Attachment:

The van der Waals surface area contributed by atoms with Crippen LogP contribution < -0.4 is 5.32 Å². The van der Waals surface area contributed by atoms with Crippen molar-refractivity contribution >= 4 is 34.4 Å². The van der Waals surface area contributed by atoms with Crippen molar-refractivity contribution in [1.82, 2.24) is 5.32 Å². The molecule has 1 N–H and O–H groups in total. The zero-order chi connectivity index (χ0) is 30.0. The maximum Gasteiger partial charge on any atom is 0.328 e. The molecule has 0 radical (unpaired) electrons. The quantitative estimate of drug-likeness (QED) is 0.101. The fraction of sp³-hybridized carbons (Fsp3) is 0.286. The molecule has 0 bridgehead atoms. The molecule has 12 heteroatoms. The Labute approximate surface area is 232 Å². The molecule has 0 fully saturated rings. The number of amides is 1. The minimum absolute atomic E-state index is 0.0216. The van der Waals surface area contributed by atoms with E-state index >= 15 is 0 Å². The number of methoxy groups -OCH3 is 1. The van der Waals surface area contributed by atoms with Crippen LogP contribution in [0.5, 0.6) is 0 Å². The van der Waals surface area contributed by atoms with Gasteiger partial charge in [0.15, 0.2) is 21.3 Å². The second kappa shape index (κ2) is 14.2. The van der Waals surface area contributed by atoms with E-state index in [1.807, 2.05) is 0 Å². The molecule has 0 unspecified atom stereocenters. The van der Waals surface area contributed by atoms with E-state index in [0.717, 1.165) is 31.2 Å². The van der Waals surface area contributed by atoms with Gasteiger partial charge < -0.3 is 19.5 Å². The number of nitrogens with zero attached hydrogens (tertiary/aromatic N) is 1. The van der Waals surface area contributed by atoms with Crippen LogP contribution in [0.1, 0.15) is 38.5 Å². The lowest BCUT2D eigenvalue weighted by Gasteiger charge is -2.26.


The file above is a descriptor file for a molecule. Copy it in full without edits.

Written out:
The van der Waals surface area contributed by atoms with Crippen LogP contribution < -0.4 is 5.32 Å². The van der Waals surface area contributed by atoms with Crippen molar-refractivity contribution >= 4 is 34.4 Å². The van der Waals surface area contributed by atoms with Crippen molar-refractivity contribution in [1.82, 2.24) is 5.32 Å². The molecule has 1 N–H and O–H groups in total. The zero-order chi connectivity index (χ0) is 30.0. The maximum Gasteiger partial charge on any atom is 0.328 e. The molecule has 0 radical (unpaired) electrons. The quantitative estimate of drug-likeness (QED) is 0.101. The fraction of sp³-hybridized carbons (Fsp3) is 0.286. The molecule has 0 bridgehead atoms. The molecule has 12 heteroatoms. The Labute approximate surface area is 232 Å². The molecule has 0 fully saturated rings. The number of amides is 1. The minimum absolute atomic E-state index is 0.0216. The van der Waals surface area contributed by atoms with E-state index >= 15 is 0 Å². The number of methoxy groups -OCH3 is 1. The van der Waals surface area contributed by atoms with Crippen LogP contribution in [0.5, 0.6) is 0 Å². The van der Waals surface area contributed by atoms with Gasteiger partial charge in [0.15, 0.2) is 21.3 Å². The second kappa shape index (κ2) is 14.2. The van der Waals surface area contributed by atoms with E-state index in [1.807, 2.05) is 0 Å². The molecule has 0 unspecified atom stereocenters. The van der Waals surface area contributed by atoms with E-state index in [0.717, 1.165) is 31.2 Å². The van der Waals surface area contributed by atoms with Gasteiger partial charge < -0.3 is 19.5 Å². The number of nitrogens with zero attached hydrogens (tertiary/aromatic N) is 1. The van der Waals surface area contributed by atoms with Crippen LogP contribution in [0.1, 0.15) is 38.5 Å². The lowest BCUT2D eigenvalue weighted by Gasteiger charge is -2.26.